I went to community college part time for five years and then transferred to UCLA. It was awesome. I would say, take advantage of any support that you can get. I was a foster baby (from birth until 7 months) and I became part of their Guardian Scholarship club, and that was a definite benefit. Get the help you need to succeed. If you've been diagnosed with ADHD or some other learning disability, declare that the college, and make sure it's on record; and then use the services they provide for it, when you need it. First of all, it will help. Second of all, you never know when that will help you get a small scholarship of some sort.
One of the teachers I had said that the difference between the privileged wealthy students he taught (at a small expensive college) and the first-generation collegegoers at UCLA was that the latter tried to "go it alone" too much, and would often do poorly when they got over their head. The wealthy students assumed the teachers were there to help them do well, and sought help early and often.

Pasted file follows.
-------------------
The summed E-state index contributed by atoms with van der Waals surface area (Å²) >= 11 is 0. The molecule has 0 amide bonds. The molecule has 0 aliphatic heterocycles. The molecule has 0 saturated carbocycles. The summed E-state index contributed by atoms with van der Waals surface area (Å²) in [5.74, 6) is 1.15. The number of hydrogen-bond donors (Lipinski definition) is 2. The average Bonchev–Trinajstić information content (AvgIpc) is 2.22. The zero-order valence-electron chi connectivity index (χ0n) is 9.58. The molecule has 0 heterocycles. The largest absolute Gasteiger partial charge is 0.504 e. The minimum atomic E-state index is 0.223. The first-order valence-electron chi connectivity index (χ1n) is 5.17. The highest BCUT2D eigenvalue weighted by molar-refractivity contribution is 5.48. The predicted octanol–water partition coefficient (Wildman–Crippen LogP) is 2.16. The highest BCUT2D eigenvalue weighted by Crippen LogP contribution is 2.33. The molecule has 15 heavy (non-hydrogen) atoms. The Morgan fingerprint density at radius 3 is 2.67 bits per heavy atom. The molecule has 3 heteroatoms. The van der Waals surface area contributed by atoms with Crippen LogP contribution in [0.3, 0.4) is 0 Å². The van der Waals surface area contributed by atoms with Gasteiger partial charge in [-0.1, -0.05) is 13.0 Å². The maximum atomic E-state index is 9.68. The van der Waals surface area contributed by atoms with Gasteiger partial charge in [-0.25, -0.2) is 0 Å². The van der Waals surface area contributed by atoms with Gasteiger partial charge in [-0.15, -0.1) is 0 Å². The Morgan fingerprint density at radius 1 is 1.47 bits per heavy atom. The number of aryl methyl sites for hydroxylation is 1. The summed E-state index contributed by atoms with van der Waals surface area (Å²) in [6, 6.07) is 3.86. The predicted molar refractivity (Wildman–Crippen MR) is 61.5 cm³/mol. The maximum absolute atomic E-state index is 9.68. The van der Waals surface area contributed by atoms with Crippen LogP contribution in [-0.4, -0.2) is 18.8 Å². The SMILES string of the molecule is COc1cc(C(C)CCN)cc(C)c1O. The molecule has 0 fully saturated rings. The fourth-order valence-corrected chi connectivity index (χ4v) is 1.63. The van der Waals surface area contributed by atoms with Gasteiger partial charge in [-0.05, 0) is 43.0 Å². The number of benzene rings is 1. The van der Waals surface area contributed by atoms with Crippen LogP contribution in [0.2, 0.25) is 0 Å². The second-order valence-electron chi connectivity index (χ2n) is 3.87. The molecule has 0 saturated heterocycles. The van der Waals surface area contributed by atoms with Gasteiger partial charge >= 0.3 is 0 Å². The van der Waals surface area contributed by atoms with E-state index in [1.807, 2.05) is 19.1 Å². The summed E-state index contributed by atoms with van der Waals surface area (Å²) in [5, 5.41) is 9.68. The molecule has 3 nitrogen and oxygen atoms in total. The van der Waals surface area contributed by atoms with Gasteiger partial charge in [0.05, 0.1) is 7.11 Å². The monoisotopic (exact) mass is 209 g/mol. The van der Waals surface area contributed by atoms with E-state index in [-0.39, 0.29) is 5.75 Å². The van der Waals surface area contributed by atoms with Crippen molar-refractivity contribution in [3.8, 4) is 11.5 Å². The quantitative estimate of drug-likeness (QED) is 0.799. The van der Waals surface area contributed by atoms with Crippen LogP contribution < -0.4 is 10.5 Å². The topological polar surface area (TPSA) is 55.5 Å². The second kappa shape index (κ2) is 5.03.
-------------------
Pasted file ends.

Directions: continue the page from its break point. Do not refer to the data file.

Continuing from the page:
Being older in college is a huge benefit. Don't try and fit in with the 20-year-olds... you mostly likely will stick out like a sore thumb. You have way more life experience, and believe it or not, that will help you a lot... it's amazing the things that 20 year olds don't know. More than likely you will be somewhere in between the teacher's age and the students' ages, and occasionally older than the teacher. Don't act older or wiser than the others... sure in some areas you are, but in many areas you aren't. Don't be afraid to ask the "dumb" questions. If you have the question, NO DOUBT there are other kids who do, and they will appreciate you asking them.